UPDATE 2-Regulator tells Qualcomm to revise license deals
* Says license terms with Japan handset makers unfoar
* Regulator eyes future licensing on next-gen LTE phones
* Qualcomm has 60 days to dispute order
TOKYO, Sept 30 (Reuters) - Japan's antitrust regulator ordered Qualcomm Inc (QCOM.O) to revise what it says are unfair licensing agreements with Japanese phone makers, rejecting the U.S. wireless chipmaker's argument against an earlier draft order.
Japan's Fair Trade Commission said on Wednesday it told Qualcomm to remove clauses in cross-licensing agreements that grant it free access to patents held by Japanese manufacturers, who it said have little choice but to use Qualcomm chips.
Qualcomm, which supplies NEC Corp (6701.T), Panasonic Corp (6752.T) and Sharp Corp (6753.T), must also refrain from imposing similar agreements for next-generation phones for high-speed LTE networks, the watchdog said.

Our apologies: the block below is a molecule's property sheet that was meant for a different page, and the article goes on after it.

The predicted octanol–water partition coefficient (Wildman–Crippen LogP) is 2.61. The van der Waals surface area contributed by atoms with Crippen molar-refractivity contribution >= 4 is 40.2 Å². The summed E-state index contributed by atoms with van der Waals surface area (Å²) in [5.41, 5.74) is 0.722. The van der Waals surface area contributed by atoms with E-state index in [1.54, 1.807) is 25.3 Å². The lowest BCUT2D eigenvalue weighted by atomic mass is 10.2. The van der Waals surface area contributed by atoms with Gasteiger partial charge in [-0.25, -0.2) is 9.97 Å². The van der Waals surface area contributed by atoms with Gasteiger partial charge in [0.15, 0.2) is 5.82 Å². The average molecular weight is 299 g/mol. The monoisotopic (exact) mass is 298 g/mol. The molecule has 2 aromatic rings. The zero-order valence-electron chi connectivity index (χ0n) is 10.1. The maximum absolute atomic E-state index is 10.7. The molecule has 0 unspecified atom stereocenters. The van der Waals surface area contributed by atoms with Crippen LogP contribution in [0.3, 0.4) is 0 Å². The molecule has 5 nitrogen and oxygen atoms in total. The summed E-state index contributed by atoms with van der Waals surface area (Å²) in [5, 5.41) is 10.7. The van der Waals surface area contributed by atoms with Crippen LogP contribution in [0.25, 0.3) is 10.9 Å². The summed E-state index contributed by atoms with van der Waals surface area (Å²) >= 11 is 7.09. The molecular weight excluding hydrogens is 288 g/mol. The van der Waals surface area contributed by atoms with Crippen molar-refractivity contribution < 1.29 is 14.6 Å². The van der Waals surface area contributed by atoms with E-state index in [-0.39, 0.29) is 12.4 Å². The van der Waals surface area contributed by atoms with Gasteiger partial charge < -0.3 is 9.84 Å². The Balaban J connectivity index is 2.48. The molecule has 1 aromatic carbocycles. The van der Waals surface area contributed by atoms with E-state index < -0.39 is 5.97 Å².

The company also faces a probe by the European Commission and was fined roughly $200 million in July by South Korea's antitrust agency for discriminatory licensing practices. [ID:nNSEO19318]
The U.S. company had disputed a July draft order by Japanese regulators that said it illegally pressured its customers to accept cross-license patents on a royalty-free basis and to promise not to assert their patents. [ID:nN27538514]
Qualcomm spokesman Takayuki Nozaki said the company was still studying the cease-and-desist order and could not yet comment. The company has 60 days to dispute the regulator's ruling.
Qualcomm, which earns roughly 10 percent of its revenue from Japan, supplies chips to most third-generation phones for Japan's No.2 phone operator KDDI Corp (9433.T).
It also supplies chips to many phones for the W-CDMA standard adopted by NTT DoCoMo Inc (9437.T) and Softbank Corp (9984.T). (Reporting by Mayumi Negishi; Editing by Chris Gallagher and David Holmes)
Trending On Reuters
Strategies for making the most of your donations - from how to grow the money you plan to give to how to withdraw it with minimal tax implications. Video